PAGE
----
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April 01, 2009
There are six statutory exceptions to the broad grant of governmental immunity in Michigan. This is the third installment in a series of articles that will provide a summary of each exception. We started with the highway exception – one of the most used and most litigated exceptions. In February, we touched briefly on the “motor vehicle exception”. Today we will address the “public building exception”. Remember that the exceptions to immunity are very narrowly construed – therefore attention to each word in the statute is imperative. As always, if you have any questions or need some assistance on this or any governmental issue, please feel free to contact one of our nine offices.
A governmental agency’s liability for negligence in the maintenance of a public building is grounded in MCLA 691.1406, which states:
Plaintiffs sustained injuries when the vehicle in which they were riding struck a pothole on Torrey Road in the City of
Flint and left the roadway. When the driver attempted to steer back onto the road, the vehicle hit the road edge drop off causing the driver to cross the center line where the vehicle was struck by an oncoming vehicle. Plaintiffs filed separate lawsuits alleging that potholes in the portion of the roadway designed for vehicular travel, as well as the road edge drop off, rendered the road not reasonably safe and convenient for public travel as required by MCL 691.1402. The Court of Appeals, citing Grimes v DOT, 475 Mich 72 (2006), stated that only the travel lanes of a highway are subject to the duty of repair and maintenance specified in MCL 691.1402(1). The shoulder of the roadway was not a type of “other installation” cited in MCL 691.1402(a)(1) that a municipality is responsible to repair and maintain. Lafner v City of Flint, unpublished COA #282669, 2/3/09.
Defendant Officer was dispatched to a home concerning a possible drunk driver. When the defendant arrived at the scene, he found plaintiff intoxicated and behind the wheel of her running vehicle. Plaintiff was charged with operating under the influence of liquor and resisting and obstructing a police offer. Her attorney and the prosecutor reached a plea agreement whereby the prosecutor would dismiss the criminal charges and in exchange, plaintiff would plead guilty to operating while visibly impaired and agree to release defendant from all civil liability arising out of her arrest. Notwithstanding the release, plaintiff sued defendant alleging the use of excessive force during her arrest. The trial court grated defendant’s Motion for Summary Disposition on the basis that the release agreement barred the civil action.
The Court of Appeals affirmed the trial court. First, the court found that plaintiff’s release was voluntary. In doing so, the court applied the six factors in Stamps v City of Taylor, 218 Mich App 626 (1996) and determined that the plaintiff was not totally unsophisticated and was not in custody at the time of the agreement. The court also found that Plaintiff was represented by counsel and the release was clear on its face. The court rejected plaintiff’s claims of prosecutorial and police misconduct. The plaintiff’s arrest was legitimate given her blood alcohol level and plaintiff admitted that she did not want to get into defendant’s police car. Therefore, the charges were not brought merely for the purpose of creating a bargaining chip to get the plaintiff to release civil liability. The court also rejected plaintiff’s argument that the plea bargain offended public interest. Finally, the court found that the release was not invalid because the terms were generally placed on the record. The judge made reference to the written plea agreement and plaintiff acknowledged agreement to the terms of the terms of the written plea agreement. Iske v Allen, unpublished COA #281575, 2/19/09.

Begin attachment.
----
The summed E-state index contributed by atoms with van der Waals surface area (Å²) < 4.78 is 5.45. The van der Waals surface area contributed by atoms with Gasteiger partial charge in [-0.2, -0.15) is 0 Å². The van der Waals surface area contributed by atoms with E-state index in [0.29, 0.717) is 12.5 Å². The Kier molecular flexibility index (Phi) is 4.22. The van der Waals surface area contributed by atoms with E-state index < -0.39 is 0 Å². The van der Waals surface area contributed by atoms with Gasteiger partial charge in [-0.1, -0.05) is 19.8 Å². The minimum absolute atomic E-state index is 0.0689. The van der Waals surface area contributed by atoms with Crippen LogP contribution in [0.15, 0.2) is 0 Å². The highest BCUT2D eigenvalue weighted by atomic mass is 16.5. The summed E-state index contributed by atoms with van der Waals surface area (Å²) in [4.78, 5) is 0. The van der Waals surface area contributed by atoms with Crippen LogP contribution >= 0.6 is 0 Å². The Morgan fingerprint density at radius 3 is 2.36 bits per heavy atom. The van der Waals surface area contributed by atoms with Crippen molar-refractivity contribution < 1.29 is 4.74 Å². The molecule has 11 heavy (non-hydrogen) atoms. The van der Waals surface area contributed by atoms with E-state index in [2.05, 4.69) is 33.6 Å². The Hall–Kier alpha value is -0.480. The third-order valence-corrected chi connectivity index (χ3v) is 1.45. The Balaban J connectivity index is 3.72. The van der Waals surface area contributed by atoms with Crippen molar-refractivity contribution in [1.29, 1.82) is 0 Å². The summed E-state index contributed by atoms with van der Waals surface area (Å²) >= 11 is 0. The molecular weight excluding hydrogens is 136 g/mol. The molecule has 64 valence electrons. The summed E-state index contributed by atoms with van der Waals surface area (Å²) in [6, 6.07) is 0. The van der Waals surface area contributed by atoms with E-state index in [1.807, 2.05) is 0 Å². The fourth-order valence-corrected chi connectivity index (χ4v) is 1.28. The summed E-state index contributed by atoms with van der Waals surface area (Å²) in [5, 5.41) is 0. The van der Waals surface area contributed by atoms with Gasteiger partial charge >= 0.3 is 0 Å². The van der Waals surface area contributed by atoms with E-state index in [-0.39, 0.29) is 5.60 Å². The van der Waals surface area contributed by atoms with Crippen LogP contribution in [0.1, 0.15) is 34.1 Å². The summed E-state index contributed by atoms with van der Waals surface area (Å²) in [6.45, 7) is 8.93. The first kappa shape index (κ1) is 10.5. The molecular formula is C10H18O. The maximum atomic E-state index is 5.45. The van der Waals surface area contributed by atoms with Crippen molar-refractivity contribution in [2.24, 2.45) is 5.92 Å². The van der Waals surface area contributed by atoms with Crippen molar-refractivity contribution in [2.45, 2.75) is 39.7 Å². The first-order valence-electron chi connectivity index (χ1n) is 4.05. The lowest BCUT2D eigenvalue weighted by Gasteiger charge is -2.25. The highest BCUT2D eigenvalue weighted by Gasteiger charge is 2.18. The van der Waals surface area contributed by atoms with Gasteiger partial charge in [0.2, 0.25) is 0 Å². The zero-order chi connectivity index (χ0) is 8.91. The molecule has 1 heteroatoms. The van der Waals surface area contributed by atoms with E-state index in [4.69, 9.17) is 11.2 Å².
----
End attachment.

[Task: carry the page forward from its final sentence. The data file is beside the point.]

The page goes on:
Defendant Au Sable Valley Community Mental Health Services (“Au Sable”) fired both plaintiff and her shift supervisor on the basis that both of them were responsible for the death of a resident. The defendant was entitled to governmental immunity because it is well-settled that hiring, supervision, discipline and discharge of a government employee is the exercise of a governmental function. Focusing on the general activity, Au Sable was a government agency engaged in activity authorized by law and was expressly or implicitly authorized by law to hire, supervise and discipline its employees, including plaintiff. Bricker v Au Sable Valley Comm Mental Health Svs, unpublished COA #281736, 1/29/09.
Plaintiff filed a complaint alleging both breach of contract and gross negligence against the City of Detroit
and its Detroit Housing Commission. Plaintiff alleged the lease obligated the Housing Commission to inspect the premises and to maintain them in good repair and in compliance with all applicable building codes and regulations. Plaintiff asserted that failure to fulfill those duties resulted in a water leak that caused mold to develop. Defendants were entitled to governmental immunity because plaintiff had pled a personal injury action for damages and negligence, not an action for contract damages. Plaintiff failed to plead in avoidance of governmental immunity, and the court noted that no exception to governmental immunity covers negligent failure to maintain public housing in good repair. Brooks v City of Detroit, unpublished COA #282413, 1/29/09.